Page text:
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Checklist of California Paleogene–Neogene marine Mollusca since Keen and Bentson (1944)

  • Author(s): Groves, Lindsey T.
  • Squires, Richard L.
  • et al.
Creative Commons 'BY-NC-SA' version 4.0 license
Abstract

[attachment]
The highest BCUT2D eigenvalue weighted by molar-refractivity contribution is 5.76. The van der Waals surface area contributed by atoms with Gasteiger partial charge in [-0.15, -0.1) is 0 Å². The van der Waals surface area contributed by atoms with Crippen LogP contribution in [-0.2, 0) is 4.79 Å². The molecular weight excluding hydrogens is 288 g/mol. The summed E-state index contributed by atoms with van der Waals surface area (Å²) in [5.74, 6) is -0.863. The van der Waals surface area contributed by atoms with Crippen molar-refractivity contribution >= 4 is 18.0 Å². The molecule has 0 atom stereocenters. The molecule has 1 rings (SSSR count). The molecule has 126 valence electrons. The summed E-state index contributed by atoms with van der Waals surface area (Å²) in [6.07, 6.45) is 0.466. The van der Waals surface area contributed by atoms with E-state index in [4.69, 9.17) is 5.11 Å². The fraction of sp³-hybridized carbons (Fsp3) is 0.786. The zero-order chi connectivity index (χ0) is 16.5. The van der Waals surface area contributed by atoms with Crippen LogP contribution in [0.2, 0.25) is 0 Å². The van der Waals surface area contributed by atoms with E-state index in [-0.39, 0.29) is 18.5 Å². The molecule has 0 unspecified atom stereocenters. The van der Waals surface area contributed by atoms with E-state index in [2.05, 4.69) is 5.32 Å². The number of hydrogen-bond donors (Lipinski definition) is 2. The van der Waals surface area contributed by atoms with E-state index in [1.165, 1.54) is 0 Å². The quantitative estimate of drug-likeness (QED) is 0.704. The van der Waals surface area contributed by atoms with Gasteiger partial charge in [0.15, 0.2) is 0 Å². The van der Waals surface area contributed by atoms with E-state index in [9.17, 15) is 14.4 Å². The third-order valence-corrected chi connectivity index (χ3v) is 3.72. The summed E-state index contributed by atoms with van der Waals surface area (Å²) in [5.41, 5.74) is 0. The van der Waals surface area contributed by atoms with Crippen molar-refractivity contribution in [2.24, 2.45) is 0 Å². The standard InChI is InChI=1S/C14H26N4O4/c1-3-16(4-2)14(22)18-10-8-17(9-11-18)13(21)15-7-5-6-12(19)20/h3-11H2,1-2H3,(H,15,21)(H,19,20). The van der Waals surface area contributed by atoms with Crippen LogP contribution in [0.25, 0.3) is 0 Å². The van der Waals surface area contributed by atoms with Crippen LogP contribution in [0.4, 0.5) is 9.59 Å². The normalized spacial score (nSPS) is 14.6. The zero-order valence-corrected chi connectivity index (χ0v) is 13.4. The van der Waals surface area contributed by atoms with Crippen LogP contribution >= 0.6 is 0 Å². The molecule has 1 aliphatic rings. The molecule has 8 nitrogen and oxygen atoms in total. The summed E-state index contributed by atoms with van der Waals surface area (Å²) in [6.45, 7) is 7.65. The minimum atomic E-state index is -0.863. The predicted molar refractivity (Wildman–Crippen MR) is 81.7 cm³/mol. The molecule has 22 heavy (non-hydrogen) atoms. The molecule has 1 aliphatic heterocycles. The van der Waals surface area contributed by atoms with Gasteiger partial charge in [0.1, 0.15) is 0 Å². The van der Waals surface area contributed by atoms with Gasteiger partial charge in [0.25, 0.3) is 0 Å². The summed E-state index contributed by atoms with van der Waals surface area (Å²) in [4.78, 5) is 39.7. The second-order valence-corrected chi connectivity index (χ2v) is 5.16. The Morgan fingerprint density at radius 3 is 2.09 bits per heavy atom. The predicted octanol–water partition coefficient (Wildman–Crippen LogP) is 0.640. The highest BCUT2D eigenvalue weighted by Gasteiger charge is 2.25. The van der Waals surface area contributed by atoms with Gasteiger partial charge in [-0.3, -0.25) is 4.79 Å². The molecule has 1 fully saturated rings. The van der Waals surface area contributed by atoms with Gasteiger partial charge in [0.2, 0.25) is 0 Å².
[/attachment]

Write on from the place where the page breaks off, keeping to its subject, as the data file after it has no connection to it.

This checklist is a sequel to the one published by A. Myra Keen and Herdis Bentson in 1944 and is an alphabetical listing of California marine Paleogene–Neogene mollusk species or subspecies described and/or figured in the published literature spanning the interval of 1944 through 2020. The original data are given for each species and subspecies of bivalves, gastropods, chitons (polyplacophorans), scaphopods, and cephalopods. Where detected, formation names, ages, taxonomy, systematics, and specimen disposition were corrected. A total of 559 genera and 1,698 species/subspecies were tabulated, with the bivalves and gastropods being the most abundant taxa. Bivalve and gastropod diversity steadily built up during the Paleocene, nearly doubled during the Eocene warm time, declined greatly during the cool time of the Oligocene, rebounded to its highest peak in the Miocene and then declined slightly during the Pliocene. The other classes represented only minor faunal components. Chitons were only reported from the Pliocene, and cephalopods had their highest diversity during the Paleocene and Eocene. Bivalve genera having the highest diversity are: Glycymeris, Macoma, Mactromeris, Nuculana, and Tellina. Gastropod genera having the highest diversity are Cancellaria and Turritella. It is very likely that the Turritella species/subspecies complex has been significantly overnamed. The high point of research productivity of published reports on California Paleogene-Neogene mollusks was in 1990–1994, and a significant decline occurred in 1995–1996, following the closure of the Menlo Park USGS Paleontology and Stratigraphy facility. An overall decline in productivity has continued, with noticeable upticks in 2003 and in recent years.

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